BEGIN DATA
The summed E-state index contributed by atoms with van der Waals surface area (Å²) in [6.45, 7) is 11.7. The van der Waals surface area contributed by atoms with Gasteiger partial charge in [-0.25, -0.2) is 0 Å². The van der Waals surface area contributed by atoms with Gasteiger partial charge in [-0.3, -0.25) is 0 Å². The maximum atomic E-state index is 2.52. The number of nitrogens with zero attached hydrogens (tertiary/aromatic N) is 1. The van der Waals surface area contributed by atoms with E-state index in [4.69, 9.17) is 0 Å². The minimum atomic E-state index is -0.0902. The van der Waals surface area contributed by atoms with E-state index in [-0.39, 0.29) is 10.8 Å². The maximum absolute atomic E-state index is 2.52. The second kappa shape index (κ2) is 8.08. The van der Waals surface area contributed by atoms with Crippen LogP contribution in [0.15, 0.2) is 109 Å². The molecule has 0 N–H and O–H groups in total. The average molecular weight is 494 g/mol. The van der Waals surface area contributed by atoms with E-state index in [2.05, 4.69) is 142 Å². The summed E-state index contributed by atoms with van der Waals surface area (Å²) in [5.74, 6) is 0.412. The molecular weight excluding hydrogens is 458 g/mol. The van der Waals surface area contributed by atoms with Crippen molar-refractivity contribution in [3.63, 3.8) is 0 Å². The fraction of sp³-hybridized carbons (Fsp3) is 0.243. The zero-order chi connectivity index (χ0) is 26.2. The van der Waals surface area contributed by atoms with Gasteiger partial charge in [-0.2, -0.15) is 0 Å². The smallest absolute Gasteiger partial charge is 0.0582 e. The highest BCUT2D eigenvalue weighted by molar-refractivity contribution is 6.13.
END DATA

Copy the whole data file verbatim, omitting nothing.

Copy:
The summed E-state index contributed by atoms with van der Waals surface area (Å²) in [6.45, 7) is 11.7. The van der Waals surface area contributed by atoms with Gasteiger partial charge in [-0.25, -0.2) is 0 Å². The van der Waals surface area contributed by atoms with Gasteiger partial charge in [-0.3, -0.25) is 0 Å². The maximum atomic E-state index is 2.52. The number of nitrogens with zero attached hydrogens (tertiary/aromatic N) is 1. The van der Waals surface area contributed by atoms with E-state index in [4.69, 9.17) is 0 Å². The minimum atomic E-state index is -0.0902. The van der Waals surface area contributed by atoms with E-state index in [-0.39, 0.29) is 10.8 Å². The maximum absolute atomic E-state index is 2.52. The second kappa shape index (κ2) is 8.08. The van der Waals surface area contributed by atoms with Crippen LogP contribution in [0.15, 0.2) is 109 Å². The molecule has 0 N–H and O–H groups in total. The average molecular weight is 494 g/mol. The van der Waals surface area contributed by atoms with E-state index in [2.05, 4.69) is 142 Å². The summed E-state index contributed by atoms with van der Waals surface area (Å²) in [5.74, 6) is 0.412. The molecular weight excluding hydrogens is 458 g/mol. The van der Waals surface area contributed by atoms with Crippen molar-refractivity contribution in [3.63, 3.8) is 0 Å². The fraction of sp³-hybridized carbons (Fsp3) is 0.243. The zero-order chi connectivity index (χ0) is 26.2. The van der Waals surface area contributed by atoms with Gasteiger partial charge in [-0.2, -0.15) is 0 Å². The smallest absolute Gasteiger partial charge is 0.0582 e. The highest BCUT2D eigenvalue weighted by molar-refractivity contribution is 6.13.